But Westinghouse's alternating current system obviously won the day. And Westinghouse's products are still around today, though they aren't what they used to be — the name and logo are owned by CBS.

This doc features some great archival photos and film, as well an extended interview with William H. Terbo, the grandnephew and closest living relative of Nikola Tesla. Westinghouse shows a winning blend of education and nostalgia that ultimately succeeds because it reminds us that a corporate president can find success without placing profit margins above treating his employees well. —Paul Knoll

Right at Your Door
Lions Gate DVD

Upon seeing the guy in the biohazard suit in front of the Hollywood sign on the cover, I naturally thought this was gonna be a sympathetic look at film critics. But nah, it's about a series of dirty bombs rocking Los Angeles and the rest of the country — none of which have anything to do with Lindsay Lohan. These days, directors can press the post-9/11 panic button and let regurgitated fears carry the film, but first-time writer-director Chris Gorak jacks up the anxiety by restricting the doomsday scenario to suburban outskirts. And he pares it down to three main characters, a stay-at-home husband and musician (Rory Cochrane), his breadwinner wife (Mary McCormack), who's working in an area where the bombs go off, and the neighbor's gardener, who takes refuge in the couple's home, just in time to help out with the duct tape and protective tarp.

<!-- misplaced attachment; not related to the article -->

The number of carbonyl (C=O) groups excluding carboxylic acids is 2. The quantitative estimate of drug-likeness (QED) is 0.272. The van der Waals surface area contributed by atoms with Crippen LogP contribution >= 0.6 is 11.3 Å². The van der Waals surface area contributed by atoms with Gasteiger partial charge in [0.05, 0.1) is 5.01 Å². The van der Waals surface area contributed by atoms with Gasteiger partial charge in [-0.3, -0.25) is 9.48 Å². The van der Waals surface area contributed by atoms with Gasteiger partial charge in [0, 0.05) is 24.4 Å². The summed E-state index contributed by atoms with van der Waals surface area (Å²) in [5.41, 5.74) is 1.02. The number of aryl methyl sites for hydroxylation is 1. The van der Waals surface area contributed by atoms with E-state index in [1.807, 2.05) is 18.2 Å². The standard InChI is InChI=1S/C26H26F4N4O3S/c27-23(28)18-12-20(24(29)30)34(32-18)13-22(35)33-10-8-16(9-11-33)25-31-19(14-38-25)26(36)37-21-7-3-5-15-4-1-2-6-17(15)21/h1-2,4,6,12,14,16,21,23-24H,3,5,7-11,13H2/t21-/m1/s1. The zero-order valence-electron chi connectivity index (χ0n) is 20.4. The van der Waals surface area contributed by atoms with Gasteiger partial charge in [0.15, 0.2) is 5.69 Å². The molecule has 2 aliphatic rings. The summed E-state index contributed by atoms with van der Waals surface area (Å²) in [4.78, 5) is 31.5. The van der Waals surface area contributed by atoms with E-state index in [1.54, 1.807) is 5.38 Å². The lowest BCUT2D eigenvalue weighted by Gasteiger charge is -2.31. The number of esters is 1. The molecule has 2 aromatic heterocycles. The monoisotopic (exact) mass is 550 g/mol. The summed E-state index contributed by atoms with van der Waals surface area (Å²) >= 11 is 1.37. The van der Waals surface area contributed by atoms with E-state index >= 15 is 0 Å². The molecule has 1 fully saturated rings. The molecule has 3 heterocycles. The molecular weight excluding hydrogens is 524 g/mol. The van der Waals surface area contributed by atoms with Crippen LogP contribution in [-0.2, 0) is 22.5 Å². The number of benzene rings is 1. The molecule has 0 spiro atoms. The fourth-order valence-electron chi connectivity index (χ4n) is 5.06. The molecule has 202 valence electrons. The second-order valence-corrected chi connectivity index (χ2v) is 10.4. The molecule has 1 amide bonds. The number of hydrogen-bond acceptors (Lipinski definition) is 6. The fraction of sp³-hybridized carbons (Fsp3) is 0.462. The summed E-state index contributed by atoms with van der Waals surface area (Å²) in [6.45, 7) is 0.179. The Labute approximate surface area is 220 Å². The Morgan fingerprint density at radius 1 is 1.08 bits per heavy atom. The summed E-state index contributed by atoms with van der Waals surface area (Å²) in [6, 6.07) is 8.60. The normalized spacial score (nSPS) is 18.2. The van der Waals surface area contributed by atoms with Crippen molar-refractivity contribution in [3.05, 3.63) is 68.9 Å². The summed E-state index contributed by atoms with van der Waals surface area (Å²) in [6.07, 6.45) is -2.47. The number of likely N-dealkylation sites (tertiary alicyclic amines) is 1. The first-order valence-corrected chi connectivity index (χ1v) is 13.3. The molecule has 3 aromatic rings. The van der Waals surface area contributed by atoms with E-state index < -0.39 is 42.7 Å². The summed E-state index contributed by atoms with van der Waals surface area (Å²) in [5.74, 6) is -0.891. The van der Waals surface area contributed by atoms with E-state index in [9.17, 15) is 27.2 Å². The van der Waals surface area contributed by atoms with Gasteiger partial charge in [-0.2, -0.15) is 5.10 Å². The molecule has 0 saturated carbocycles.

When the wife returns home that night, the couple is further mindfucked by a series of questions no Newlywed Game contestants have ever been forced to answer: Husbands, should you keep your wife out of the house after she's been contaminated? Do you tell your mother-in-law her daughter's out of harm's way or do you cry and hang up? Is it love or self-preservation if you're trying to get her medical help? Where's the most apocalyptic place you and your wife will say you've made whoopee? OK, there's no sex here, but plenty of guilt and remorse, plus a surprise twist at the end that even Chubby Checker wouldn't see coming — but Twilight Zone fans with an eye for unfair instant karma might. This nifty thriller took Grand Jury honors at the 2006 Sundance only to gross a whopping $64,000 at the box office. But now you can enjoy the paranoia at home with suitable provisions. The DVD extras include the scripts for a pair of alternative endings, neither of which include a hubby who gets a job and grows some balls. —Serene Dominic